Personally, I don’t understand all of the bad press the 787 is getting.  Every aircraft ever developed has gone through growing pains, and the Dreamliner is no different.  In a lot of ways it was even more to be expected because of the massive leap in technology that Boeing is taking.

The biggest problem is the advent of social media and instant news coverage that instantly blows everything out of proportion.  I am sure that in a matter of years we will be looking back at all of this as just small stumbling blocks during the early days of an extremely successful airliner.

Press Release
Jetairfly becomes first airline in Benelux to operate Dreamliner

EVERETT, Wash., Dec. 4, 2013 /PRNewswire/ — Boeing [NYSE: BA] and Jetairfly today celebrated the delivery of the airline’s first 787. The airplane departed Paine Field in Everett on Tuesday on its delivery flight to Brussels.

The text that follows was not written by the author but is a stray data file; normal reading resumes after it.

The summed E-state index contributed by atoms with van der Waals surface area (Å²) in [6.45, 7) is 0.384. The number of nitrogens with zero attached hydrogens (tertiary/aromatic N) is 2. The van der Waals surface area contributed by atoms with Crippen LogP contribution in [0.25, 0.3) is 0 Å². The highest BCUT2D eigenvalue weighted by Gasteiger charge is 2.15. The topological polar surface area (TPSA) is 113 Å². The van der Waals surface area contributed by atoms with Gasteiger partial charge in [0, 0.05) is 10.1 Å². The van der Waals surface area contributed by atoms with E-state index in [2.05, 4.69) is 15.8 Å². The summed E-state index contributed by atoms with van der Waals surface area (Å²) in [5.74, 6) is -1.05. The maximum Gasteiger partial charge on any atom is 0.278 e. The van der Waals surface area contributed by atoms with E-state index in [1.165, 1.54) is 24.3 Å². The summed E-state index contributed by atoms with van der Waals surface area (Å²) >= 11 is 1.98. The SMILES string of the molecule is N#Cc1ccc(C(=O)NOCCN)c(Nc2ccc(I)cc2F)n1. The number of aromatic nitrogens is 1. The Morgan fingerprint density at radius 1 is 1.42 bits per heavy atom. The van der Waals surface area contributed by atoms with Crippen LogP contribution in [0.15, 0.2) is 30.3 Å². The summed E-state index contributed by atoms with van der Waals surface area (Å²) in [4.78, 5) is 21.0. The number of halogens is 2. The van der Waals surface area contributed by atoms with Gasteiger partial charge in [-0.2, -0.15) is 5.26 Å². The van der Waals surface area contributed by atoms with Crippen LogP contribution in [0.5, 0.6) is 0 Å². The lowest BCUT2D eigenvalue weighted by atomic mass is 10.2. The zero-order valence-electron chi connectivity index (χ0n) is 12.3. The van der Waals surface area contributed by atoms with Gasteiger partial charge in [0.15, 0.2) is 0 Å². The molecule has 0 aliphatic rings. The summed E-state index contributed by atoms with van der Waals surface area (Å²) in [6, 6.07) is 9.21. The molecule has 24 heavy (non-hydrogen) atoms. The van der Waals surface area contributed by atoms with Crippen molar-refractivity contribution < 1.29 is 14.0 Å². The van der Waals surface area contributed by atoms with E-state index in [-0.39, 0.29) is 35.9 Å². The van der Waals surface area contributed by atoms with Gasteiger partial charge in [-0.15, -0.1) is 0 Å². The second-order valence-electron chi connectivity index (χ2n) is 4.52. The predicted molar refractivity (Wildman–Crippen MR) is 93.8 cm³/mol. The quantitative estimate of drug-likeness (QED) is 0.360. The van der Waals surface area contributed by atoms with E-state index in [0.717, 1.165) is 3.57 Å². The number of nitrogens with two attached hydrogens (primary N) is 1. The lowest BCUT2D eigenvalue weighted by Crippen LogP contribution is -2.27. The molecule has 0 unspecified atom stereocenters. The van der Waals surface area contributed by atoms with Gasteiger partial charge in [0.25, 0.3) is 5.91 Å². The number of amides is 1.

“We are very excited about the Jetairfly Dreamliner entering service as the first and only 787 operated by a Belgian airline,” said Elie Bruyninckx, CEO TUI Belgium. “This aircraft isn’t only a perfect match with our innovative and sustainable philosophy. It is also a great asset in our strategy of offering unique holiday experiences to our passengers, especially when they fly between Europe and the Caribbean.”

The 787 is scheduled to begin flying short and medium haul Jetairfly routes in early December and long haul routes between Christmas and the New Year.

“We are very excited that Jetairfly will be flying the 787 Dreamliner,” said, Todd Nelp, vice president of European Sales, Boeing Commercial Airplanes. “The 787 will replace the airline’s 767 and offer the best possible flying and cabin experience.”

Passengers traveling on Jetairfly’s 787 will experience the passenger-pleasing features of the Dreamliner such as larger, electronically-dimmable windows and larger overhead luggage bins. During flight the 787 is pressurized to a lower cabin altitude, has higher humidity levels, advanced air filtration and smoother ride technology to make the flying experience more comfortable and allow passengers to arrive at their destination more refreshed.